Noren is the Master of all he surveys
Post by Sports Writer Derek Clements at the 2016 British Masters
ALEX NOREN survived a mid-round wobble to win the British Masters at The Grove by two shots. It was the Swede's third victory in eight starts and it takes him into the world's top 20 for the first time in his career. A final round of 69 gave him a 72-hole winning total of 266, 18 under par.
He was thrilled with his performance. "It was a tough day, with some wind out there and at one point I didn't think I was going to win," he said. "Winning three times feels unreal. I have worked very hard this year and it has all come right for me. The course has been fantastic all week and so have the fans, whose support has been just amazing."
But for Richard Bland, of England, the wait for a first career success continues. Bland, 43, began the day three shots behind Noren. He needed a fast start and got it with a couple of early birdies. The problem is that the Swede did precisely the same thing, with birdies at the first and second. He was 18 under and still three ahead.
He was coasting and looking like a shoo-in for his third victory of the season, but then it all started going wrong. He dropped a shot at the eighth and another at the 11th and with playing partner Bland picking up a birdie at the eighth, the Swede's lead was down to a single shot. And Bland wasn't his only challenger.
Bernd Wiesberger and a resurgent Tommy Fleetwood had both picked up three shots and joined Bland on 15 under. Things looked like getting an awful lot worse for Noren when he came to the 12th hole and carved a three wood miles right. He was lucky not to find the stream, but was blocked out for his approach by a huge oak tree and was facing a make-or-break shot that had to carry a lake and move 30 yards from left to right in order to find the green. He hit a wondrous shot, the best of the day, to not only find the green but leave himself only 20 feet from the hole and a guaranteed par to stay ahead.
It was also good to see Lee Westwood finding some form after his bitterly disappointing experience at the Ryder Cup. He birdied the first, dropped a shop at the third, but picked up further birdies at sixth, ninth and 10th. Another shot went when he left his ball in a fairway bunker at the 12th but he got the shot straight back at the 13th to move to 14 under, two behind the leader.
Fleetwood, playing with Wiesberger, made a huge mistake at the par-three 13th when he underclubbed and found the stream in front of the green. It cost him a shot and he fell back to 14 under, two behind Noren.
Wiesberger was playing the best golf of anybody on the leaderboard, consistently finding fairways and peppering flags, but the Austrian couldn't buy a putt. Of those on the leaderboard, only Noren and Peter Hanson, of Sweden, were not under par for the final round - Noren was level, Hanson one over and going backwards in a hurry.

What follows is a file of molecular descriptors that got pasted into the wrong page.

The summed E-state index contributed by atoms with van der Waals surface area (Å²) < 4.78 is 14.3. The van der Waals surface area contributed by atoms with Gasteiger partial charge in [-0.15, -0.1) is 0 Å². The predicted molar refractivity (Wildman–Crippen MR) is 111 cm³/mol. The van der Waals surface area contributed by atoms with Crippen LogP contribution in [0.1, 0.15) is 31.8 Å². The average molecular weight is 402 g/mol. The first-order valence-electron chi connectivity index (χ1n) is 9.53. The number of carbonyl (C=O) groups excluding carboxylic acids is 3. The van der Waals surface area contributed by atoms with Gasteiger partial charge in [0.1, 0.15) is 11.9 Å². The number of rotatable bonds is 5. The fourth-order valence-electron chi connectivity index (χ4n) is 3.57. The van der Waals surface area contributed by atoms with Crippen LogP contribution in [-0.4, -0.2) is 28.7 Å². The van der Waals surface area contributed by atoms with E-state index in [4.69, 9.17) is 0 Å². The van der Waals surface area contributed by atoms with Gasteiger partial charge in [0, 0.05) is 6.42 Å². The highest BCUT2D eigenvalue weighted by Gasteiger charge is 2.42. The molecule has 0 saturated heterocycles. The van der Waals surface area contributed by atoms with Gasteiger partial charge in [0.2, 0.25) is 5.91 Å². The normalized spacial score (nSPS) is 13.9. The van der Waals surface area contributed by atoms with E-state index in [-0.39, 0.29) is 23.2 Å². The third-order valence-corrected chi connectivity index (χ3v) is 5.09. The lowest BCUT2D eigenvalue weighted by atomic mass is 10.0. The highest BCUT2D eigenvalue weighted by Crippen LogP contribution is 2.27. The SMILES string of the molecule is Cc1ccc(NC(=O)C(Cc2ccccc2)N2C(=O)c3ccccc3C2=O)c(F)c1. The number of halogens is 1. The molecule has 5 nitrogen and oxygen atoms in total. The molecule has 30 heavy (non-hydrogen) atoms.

Noren had a chance of a birdie on the 13th after a fine tee shot but he couldn't take advantage. If Bland was being affected by nerves then he wasn't showing it and he hit a splendid shot to the 14th but his birdie putt slipped agonisingly wide of the cup.
The Swede had company at the top when Wiesberger finally holed a birdie putt at the par-five 15th to move to 16 under, and Fleetwood followed him in to return to 15 under, alongside Bland. But the young Englishman gave it straight back to effectively end his challenge for the title.
Noren hit a dreadful drive at the 15th, topped his second and did well to find the green in three, leaving the ball 15 feet from the hole and, wouldn't you know it, in went the putt for the most unlikely of birdies to go back in front at 17 under. Bland, who played the hole perfectly, missed an eight-footer for birdie and, against all the odds, Noren went to the 16th tee two ahead.
Bland came up short at the 16th, hit a poor chip and dropped a shot to fall back to 14 under, tied for third with Fleetwood and Westwood. Sadly, his race was run, and the only man who could catch him now was the big-hitting Wiesberger, who went to the par-five 18th one adrift of Noren, who parred the 17th.
The Austrian hit a glorious drive and went for the green in two but found a bunker instead and came out to about 15 feet. For Wiesberger, the putt was simply a must, especially with Noren waiting behind in the middle of the fairway. He had to settle for a par and a final round of 67.
Fleetwood dropped two shots in the last three holes to fall back to 13 under, while a birdie at the 18th saw Westwood finish in third place on 15 under par after a 67.
Bland, needing a birdie to claim fourth on his own, sliced his second but hit a wondrous pitch to three feet but he missed the putt. A good late run by Hanson saw him end the week in a tie for fourth with Bland, Alexander Levy, Graeme McDowell and Fleetwood.
Noren, meanwhile, was short of the 18th in two and almost holed his third. Birdie four, 18 under par. Job done.
Tyrrell Hatton, winner of the Alfred Dunhill Links Championship last week, had another good tournament and finished inside the top 10.
Eddie Pepperell finished in a tie for 21st place, just enough to get him inside the top 110 in the Race to Dubai, and he has probably done enough to retain his playing rights for next season, as has Scott Jamieson of Scotland, despite a final round of 73.
Westwood was pleased with his play. "I take a lot of positives from the week. I hit a lot of good shots, drove well, hit some lovely iron shots and holed a few putts," he said. "In the end, I just didn't hole enough putts from 10-15 feet. The crowd have been amazing all week and have given us all some fantastic support.
"There are some big events coming up and I am looking forward to it all."
Image Credit: Kevin Diss Golf Course Photography
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